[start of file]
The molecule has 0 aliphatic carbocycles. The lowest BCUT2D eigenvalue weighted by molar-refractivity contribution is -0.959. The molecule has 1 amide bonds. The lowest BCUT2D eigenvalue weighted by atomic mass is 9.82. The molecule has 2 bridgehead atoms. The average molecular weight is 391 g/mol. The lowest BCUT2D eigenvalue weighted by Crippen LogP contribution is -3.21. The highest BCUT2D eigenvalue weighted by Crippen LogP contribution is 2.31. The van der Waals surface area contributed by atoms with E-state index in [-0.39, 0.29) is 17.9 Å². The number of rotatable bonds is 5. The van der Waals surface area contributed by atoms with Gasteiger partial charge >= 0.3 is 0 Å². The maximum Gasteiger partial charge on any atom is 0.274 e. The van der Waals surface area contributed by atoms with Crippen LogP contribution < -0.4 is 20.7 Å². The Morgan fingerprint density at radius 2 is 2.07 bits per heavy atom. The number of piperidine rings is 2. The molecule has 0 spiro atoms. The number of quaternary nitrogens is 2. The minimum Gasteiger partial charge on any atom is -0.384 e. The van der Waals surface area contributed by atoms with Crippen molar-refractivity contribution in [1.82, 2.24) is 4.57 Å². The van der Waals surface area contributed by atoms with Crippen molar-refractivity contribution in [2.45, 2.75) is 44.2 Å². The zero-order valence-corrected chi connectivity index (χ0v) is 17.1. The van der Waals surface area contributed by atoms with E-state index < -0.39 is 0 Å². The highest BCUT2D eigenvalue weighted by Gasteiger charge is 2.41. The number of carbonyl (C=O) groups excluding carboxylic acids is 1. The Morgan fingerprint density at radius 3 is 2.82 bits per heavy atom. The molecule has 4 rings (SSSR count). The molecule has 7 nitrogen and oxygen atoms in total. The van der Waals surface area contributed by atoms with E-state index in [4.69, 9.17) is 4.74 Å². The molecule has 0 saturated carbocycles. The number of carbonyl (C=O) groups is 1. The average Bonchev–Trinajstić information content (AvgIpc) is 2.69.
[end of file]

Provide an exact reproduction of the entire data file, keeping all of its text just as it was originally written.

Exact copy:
The molecule has 0 aliphatic carbocycles. The lowest BCUT2D eigenvalue weighted by molar-refractivity contribution is -0.959. The molecule has 1 amide bonds. The lowest BCUT2D eigenvalue weighted by atomic mass is 9.82. The molecule has 2 bridgehead atoms. The average molecular weight is 391 g/mol. The lowest BCUT2D eigenvalue weighted by Crippen LogP contribution is -3.21. The highest BCUT2D eigenvalue weighted by Crippen LogP contribution is 2.31. The van der Waals surface area contributed by atoms with E-state index in [-0.39, 0.29) is 17.9 Å². The number of rotatable bonds is 5. The van der Waals surface area contributed by atoms with Gasteiger partial charge >= 0.3 is 0 Å². The maximum Gasteiger partial charge on any atom is 0.274 e. The van der Waals surface area contributed by atoms with Crippen LogP contribution < -0.4 is 20.7 Å². The Morgan fingerprint density at radius 2 is 2.07 bits per heavy atom. The number of piperidine rings is 2. The molecule has 0 spiro atoms. The number of quaternary nitrogens is 2. The minimum Gasteiger partial charge on any atom is -0.384 e. The van der Waals surface area contributed by atoms with Crippen molar-refractivity contribution in [1.82, 2.24) is 4.57 Å². The van der Waals surface area contributed by atoms with Crippen molar-refractivity contribution in [2.45, 2.75) is 44.2 Å². The zero-order valence-corrected chi connectivity index (χ0v) is 17.1. The van der Waals surface area contributed by atoms with E-state index < -0.39 is 0 Å². The highest BCUT2D eigenvalue weighted by Gasteiger charge is 2.41. The number of carbonyl (C=O) groups excluding carboxylic acids is 1. The Morgan fingerprint density at radius 3 is 2.82 bits per heavy atom. The molecule has 4 rings (SSSR count). The molecule has 7 nitrogen and oxygen atoms in total. The van der Waals surface area contributed by atoms with E-state index in [4.69, 9.17) is 4.74 Å². The molecule has 0 saturated carbocycles. The number of carbonyl (C=O) groups is 1. The average Bonchev–Trinajstić information content (AvgIpc) is 2.69.